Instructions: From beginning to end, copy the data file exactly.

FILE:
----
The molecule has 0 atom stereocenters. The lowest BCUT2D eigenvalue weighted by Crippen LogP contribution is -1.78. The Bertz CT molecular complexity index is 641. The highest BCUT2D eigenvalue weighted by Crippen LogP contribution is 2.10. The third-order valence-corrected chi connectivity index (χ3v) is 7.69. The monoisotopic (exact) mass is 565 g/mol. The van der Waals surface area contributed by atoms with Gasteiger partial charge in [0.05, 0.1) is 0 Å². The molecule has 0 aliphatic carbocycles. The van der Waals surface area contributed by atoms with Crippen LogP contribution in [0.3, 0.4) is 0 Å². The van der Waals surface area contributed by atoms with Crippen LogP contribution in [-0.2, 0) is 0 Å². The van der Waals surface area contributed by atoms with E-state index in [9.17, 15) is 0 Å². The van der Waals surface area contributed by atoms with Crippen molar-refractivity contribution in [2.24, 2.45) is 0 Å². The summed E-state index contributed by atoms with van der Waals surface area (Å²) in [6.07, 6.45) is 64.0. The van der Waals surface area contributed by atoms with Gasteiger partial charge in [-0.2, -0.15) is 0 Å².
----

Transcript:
The molecule has 0 atom stereocenters. The lowest BCUT2D eigenvalue weighted by Crippen LogP contribution is -1.78. The Bertz CT molecular complexity index is 641. The highest BCUT2D eigenvalue weighted by Crippen LogP contribution is 2.10. The third-order valence-corrected chi connectivity index (χ3v) is 7.69. The monoisotopic (exact) mass is 565 g/mol. The van der Waals surface area contributed by atoms with Gasteiger partial charge in [0.05, 0.1) is 0 Å². The molecule has 0 aliphatic carbocycles. The van der Waals surface area contributed by atoms with Crippen LogP contribution in [0.3, 0.4) is 0 Å². The van der Waals surface area contributed by atoms with Crippen LogP contribution in [-0.2, 0) is 0 Å². The van der Waals surface area contributed by atoms with E-state index in [9.17, 15) is 0 Å². The van der Waals surface area contributed by atoms with Crippen molar-refractivity contribution in [2.24, 2.45) is 0 Å². The summed E-state index contributed by atoms with van der Waals surface area (Å²) in [6.07, 6.45) is 64.0. The van der Waals surface area contributed by atoms with Gasteiger partial charge in [-0.2, -0.15) is 0 Å².